Indianapolis — International interest in the U.S. plastics processing business has increased over the past decade, creating more opportunities for domestic firms to branch out overseas.
While these investments can highlight cultural differences and create logistical challenges brought on by different time zones, they also can create opportunities on both sides of a deal.
"There's been a ton of cross-border activity with plastics. Within plastics alone there has been 94 cross-border deals just in the last two years, so there's a ton of activity," said Mike Benson, a managing director with Stout, a global investment bank and advisory firm.
Today, we're seeing a significant amount of inbound interest into North America from European and Asian companies. If you go back 10 years, I would say very little," Benson said during the recent Benchmarking & Best Practices Conference organized by the Manufacturers Association for Plastics Processors in Indianapolis.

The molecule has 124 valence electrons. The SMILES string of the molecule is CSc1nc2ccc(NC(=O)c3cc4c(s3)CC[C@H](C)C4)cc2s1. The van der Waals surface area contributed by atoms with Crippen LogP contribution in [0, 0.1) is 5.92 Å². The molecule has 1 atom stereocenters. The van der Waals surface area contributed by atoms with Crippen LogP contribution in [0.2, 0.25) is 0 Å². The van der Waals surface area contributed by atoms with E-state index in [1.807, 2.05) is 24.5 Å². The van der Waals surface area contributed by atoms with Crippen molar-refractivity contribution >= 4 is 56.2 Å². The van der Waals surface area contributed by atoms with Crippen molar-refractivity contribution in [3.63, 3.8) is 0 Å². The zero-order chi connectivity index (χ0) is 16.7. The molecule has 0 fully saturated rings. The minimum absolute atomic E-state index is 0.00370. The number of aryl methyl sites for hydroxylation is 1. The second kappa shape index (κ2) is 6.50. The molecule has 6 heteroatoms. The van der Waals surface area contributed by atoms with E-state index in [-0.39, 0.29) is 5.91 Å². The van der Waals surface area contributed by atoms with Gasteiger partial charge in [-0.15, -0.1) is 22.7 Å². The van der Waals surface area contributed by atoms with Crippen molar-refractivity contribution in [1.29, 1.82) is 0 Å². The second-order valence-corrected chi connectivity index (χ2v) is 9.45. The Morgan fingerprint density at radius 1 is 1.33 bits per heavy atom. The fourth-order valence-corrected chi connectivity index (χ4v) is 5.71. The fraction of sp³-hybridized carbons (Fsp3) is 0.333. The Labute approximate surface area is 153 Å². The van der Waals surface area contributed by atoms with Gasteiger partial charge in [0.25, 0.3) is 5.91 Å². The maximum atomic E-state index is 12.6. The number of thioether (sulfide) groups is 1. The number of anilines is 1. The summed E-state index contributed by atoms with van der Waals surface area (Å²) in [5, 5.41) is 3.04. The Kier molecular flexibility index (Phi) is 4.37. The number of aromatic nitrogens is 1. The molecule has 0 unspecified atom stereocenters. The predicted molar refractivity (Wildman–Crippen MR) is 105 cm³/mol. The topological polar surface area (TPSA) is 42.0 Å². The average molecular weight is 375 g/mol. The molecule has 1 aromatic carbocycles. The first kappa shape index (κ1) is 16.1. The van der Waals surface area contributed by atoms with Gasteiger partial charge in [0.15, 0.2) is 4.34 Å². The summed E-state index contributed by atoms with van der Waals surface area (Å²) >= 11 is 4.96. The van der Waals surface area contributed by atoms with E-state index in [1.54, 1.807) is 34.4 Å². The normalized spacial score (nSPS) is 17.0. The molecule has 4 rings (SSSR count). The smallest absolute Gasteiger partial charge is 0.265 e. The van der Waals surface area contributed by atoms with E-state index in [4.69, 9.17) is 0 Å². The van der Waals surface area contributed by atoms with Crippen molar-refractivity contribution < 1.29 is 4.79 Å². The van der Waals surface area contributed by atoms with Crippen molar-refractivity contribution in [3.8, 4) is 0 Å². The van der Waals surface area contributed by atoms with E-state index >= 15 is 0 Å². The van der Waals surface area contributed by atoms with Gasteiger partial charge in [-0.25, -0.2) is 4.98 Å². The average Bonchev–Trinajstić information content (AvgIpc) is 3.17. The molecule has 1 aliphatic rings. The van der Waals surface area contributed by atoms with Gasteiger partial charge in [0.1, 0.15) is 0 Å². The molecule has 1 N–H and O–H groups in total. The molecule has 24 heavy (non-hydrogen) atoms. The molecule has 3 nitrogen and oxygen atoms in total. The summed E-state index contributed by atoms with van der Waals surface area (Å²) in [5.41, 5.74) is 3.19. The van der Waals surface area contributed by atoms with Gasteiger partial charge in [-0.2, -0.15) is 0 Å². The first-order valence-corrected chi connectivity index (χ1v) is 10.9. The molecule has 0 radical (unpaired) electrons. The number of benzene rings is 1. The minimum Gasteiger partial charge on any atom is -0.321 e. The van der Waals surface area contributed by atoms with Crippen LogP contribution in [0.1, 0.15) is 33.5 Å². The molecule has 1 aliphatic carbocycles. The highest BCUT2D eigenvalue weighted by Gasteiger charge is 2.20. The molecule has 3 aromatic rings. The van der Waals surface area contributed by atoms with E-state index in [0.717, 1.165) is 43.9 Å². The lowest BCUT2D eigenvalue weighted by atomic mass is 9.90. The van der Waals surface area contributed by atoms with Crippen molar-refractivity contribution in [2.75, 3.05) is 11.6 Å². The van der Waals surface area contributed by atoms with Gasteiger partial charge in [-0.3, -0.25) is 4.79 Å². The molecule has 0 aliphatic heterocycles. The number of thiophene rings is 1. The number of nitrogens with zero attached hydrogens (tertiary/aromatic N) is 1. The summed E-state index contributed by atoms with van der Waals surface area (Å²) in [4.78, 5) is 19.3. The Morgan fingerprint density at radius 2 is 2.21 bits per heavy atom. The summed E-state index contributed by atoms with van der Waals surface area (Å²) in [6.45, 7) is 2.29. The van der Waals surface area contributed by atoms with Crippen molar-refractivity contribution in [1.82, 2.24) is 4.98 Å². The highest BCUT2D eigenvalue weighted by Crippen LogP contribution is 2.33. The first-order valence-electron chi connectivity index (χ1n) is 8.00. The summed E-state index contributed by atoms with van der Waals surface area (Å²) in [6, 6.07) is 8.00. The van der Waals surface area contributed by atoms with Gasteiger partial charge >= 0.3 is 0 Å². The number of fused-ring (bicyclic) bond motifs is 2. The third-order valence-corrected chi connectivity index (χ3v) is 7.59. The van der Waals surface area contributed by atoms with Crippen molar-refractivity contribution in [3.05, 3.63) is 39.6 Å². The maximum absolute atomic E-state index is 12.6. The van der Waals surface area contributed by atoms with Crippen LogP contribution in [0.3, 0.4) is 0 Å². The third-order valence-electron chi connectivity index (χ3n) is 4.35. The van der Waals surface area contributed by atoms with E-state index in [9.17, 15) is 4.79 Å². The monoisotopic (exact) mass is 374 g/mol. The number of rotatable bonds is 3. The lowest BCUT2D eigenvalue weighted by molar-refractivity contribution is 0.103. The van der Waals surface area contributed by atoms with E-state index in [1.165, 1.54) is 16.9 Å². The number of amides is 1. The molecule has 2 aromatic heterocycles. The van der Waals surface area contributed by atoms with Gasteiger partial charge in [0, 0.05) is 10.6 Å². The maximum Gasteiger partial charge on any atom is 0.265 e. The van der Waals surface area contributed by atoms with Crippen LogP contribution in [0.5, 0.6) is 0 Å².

"Very little interest from either group and, frankly, if they were interested, they were not very sophisticated," Benson remembered. "They were very slow to move in the process. They didn't understand the process, and they certainly were not competitive from a value perspective."
But times have changed.
"Transition to today. They understand the process much better. They are able to compete from a timing perspective. And, frankly, a lot of time they are very compelling. They can be very compelling buyers," he said.
Multinational corporations from outside the region, he said, can bring a worldwide presence to a domestic processor as well as synergies and global selling opportunities.